Lightweight Footwear Systems for Snow Travel
Part 1: Principles and Techniques for Keeping Feet Dry and Warm

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Home Forums Campfire Editor’s Roundtable Lightweight Footwear Systems for Snow Travel
Part 1: Principles and Techniques for Keeping Feet Dry and Warm

Viewing 12 posts - 26 through 37 (of 37 total)
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  • #1417606
    BPL Member


    Excellent work Will and Janet! I reread it this year to brush up.

    With all the talk lately about poor article quality of late, this is a fine example of the good ol' days.


    Eric Blumensaadt
    BPL Member


    Locale: Mojave Desert

    I'm STILL waiting to read about how important VBLs are to keep boots dry (and thus warm).

    Any article on winter footwear without a discussion of this AND having warm boots or boot liners to don in the morning is very incomplete, especially when we're talking about winter camping.

    OK, I'll "write it" i.e. the part about using VBLs & overnight camping.

    To wit:
    I agree with Will that above 25 degrees F. you are likely not to need a VBL, but a WB menbrane boot instead. In these and +32 F. conditions keeping water & bsnowmelt out is essential.

    BELOW 25 F. you must have 2 conditions for your footwear to be safe.
    1. Enough DRY insulation
    2. a VBL to keep that insulation dry

    >A thin poly-pro sock is a necessary liner

    >A neoprene VBL sock (like a eam-sealed divers sock) is one of the best types but a fabric VBL works fine.

    OUTER boot waterprofing is essential to keep the insulation layer dry from the outside in case you step in water. (it happens!)

    Felt pacs are a standard winter boot for very cols weather so let's take a look at them and insulated Gore-Tex boots.

    With felt pacs you must keep the felting layer of insulation dry at all costs. Wealing the rubber/leather joint with something like Shoe GOO is important, as is treating the leather wit NikWax or Sno Seal wax.

    An good VBL in felt pacs is rwquires to avoid a felt bootie having a lengthly dry-out period befoe a carefully tended fire.

    Insulated Gore-Tex boots range from light Thinsulate insulation to very thick Thinsulate but it always seems to be Thinsulate that's used as insulation. Here again you must keep the Thermolite dry from perspiration. The Gore-Tex keeps out exterior moisture.

    BEDDY-BYE Story:
    At night I'd prefer felt Pacs because the removed liners (Yeah, they must be removed every night) can be worn to bed or just stuffed in the bottom of your bag. Any moisture they get will be negligible but to be SURE of keeping them dry on long trips put them in a WP stuff sack overnight.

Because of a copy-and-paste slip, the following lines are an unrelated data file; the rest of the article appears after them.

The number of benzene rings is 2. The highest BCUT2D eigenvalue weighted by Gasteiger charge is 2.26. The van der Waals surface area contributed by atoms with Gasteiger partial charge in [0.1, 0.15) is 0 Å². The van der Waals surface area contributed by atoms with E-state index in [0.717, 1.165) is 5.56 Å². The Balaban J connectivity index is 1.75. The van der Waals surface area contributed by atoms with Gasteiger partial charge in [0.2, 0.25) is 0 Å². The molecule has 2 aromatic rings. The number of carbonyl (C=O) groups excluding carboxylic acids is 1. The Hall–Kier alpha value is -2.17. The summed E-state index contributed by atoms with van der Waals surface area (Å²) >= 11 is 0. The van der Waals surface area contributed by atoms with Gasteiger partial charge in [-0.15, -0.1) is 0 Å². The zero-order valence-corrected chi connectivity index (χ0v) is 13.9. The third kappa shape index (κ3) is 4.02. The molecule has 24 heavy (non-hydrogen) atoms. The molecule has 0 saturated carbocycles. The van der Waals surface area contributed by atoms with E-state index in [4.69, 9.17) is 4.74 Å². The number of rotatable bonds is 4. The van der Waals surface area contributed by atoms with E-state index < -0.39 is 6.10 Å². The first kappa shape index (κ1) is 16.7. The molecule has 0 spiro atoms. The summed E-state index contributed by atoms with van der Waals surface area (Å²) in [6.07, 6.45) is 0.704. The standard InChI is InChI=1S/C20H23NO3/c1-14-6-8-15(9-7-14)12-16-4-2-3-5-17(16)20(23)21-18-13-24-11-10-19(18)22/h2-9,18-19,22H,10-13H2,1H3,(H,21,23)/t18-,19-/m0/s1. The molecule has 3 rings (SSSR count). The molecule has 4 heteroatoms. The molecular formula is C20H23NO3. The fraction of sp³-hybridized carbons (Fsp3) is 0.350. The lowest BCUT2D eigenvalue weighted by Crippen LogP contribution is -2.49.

Place the feltpac overboots outside in your vestibule TELESCOPED over each other to keep out spindrift snow.

    Thinsulate Insulated boots>
    These boots must be placed in TWO waterproof stuff sacks to lay on either side of your feet at the foot of the bag.

    With the felt liners and/or boots in your bag you will have warm feet in the morning. The alternative is too painful and too dangerous to contemplate.

    Take 'em off before bedtime and turn them inside out. Let them dry a while before putting them in your bag. stow poly liner socks in a small stuff sack for dirty clothes. try to take a pair of thin liner socks for each day.

    Don your thick wool sleeping socks or down socks for bedtime.

    In the morning on go the new poly liner socks and the VBLs
    and then the boots or felt liner & overboots.
    Now you'll have warm feet all day long. Your feet won't be dry but they WILL be warm as long as the insulation is dry.

    This was what I was referring to regarding the use of VBLs for overnight camping overnight. It's not complicated and you may as well learn it here as through hard and cold experience.

    Greg Mihalik
    BPL Member


    Locale: Colorado

    So…write it.

    Roger Caffin
    BPL Member


    Locale: Wollemi & Kosciusko NPs, Europe

    > My experience agrees with this–if I drink a liter of hot tea (by the way, that's
    > quite a bit for one sitting), as I do just about every morning, I feel very warm.